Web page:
Saturday, November 21, 2020

The Feast of the Presentation of Mary.

"That the dead will rise even Moses made known in the passage about the bush, when he called ‘Lord’ the God of Abraham, the God of Isaac, and the God of Jacob;  and he is not God of the dead, but of the living, for to him all are alive.” (Luke 20: 37 - 38).

Saturday 21st November 2020, 33rd Week in Ordinary is the feast of the Presentation of Mary in the Temple.

What are we celebrating in this feast?  This feast celebrates an event in the life of the Blessed Virgin Mary that is not recorded in the Scriptures. It is nonetheless an ancient feast of the Church. This feast remembers the occasion when Mary's parents, Joachim and Anne presented the little girl in the Temple to be educated by priests.

The Church affirms that along with Sacred Scriptures, Sacred Tradition and the authoritative Magisterium are the sources of the truth we subscribe to in the Church. The Church has this ancient sacred maxim:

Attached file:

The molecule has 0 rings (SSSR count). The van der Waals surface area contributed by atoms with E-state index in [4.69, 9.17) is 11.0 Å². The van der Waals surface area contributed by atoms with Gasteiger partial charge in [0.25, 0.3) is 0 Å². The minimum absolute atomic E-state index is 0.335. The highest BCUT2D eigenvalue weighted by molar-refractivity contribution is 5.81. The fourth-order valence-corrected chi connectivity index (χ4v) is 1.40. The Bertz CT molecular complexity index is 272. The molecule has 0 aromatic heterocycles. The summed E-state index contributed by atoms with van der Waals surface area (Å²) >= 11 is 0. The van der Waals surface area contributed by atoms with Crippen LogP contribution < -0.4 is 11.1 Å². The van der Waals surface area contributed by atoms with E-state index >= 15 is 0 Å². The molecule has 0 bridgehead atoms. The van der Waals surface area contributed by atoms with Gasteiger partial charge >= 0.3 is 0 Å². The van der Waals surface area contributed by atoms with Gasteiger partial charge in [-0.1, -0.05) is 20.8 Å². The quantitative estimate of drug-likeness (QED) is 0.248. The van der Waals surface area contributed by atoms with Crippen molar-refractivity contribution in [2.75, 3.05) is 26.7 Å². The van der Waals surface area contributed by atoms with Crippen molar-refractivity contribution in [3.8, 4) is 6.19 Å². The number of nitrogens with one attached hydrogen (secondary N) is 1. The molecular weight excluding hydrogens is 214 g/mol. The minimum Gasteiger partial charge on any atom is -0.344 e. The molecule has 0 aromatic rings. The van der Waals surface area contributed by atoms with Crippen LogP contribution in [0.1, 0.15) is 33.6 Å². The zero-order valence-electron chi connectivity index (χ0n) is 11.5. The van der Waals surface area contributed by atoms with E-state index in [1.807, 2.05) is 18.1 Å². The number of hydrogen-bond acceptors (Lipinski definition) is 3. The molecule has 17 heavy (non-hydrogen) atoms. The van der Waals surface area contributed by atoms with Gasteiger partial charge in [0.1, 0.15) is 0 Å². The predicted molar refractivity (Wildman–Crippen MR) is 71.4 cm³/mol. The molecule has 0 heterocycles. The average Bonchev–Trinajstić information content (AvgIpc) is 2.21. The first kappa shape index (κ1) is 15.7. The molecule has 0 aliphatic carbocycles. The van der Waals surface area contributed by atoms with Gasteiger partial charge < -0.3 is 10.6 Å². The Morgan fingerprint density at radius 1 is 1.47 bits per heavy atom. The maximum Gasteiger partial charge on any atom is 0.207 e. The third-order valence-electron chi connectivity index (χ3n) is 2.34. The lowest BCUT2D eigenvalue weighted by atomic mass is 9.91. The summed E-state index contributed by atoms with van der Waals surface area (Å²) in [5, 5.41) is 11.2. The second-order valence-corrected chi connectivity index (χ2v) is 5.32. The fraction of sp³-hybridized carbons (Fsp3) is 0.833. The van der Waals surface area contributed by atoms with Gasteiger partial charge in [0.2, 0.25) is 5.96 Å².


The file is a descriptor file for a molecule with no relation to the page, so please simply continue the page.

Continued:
"Lex credendi, lex orandi, lex vivendi." It means that the rule of prayer is the rule of faith and the rule of living. As you pray, so you believe. As you believe, so you live.

Some Protestant groups believe unfortunately that the Church is wrong in honoring Mary because they say she is dead and remains dead. Catholics honor dead people they believe. But Jesus Himself knocked out the unbiblical assertion in today's Gospel:
"That the dead will rise even Moses made known in the passage about the bush, when he called ‘Lord’ the God of Abraham, the God of Isaac, and the God of Jacob;  and he is not God of the dead, but of the living, for to him all are alive.” (Luke 20: 37 - 38).

The Holy Spirit who is promised to lead the Church into the fullness of the truth of everything that Jesus taught and did will not allow the Church to teach and practice idolatry for over 2000 years.

Mary is full of grace. She is the Mother of the Son and our Mother.
Mother of Mercy, pray for us.

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Thursday, November 19, 2020

You have made my House a den of thieves.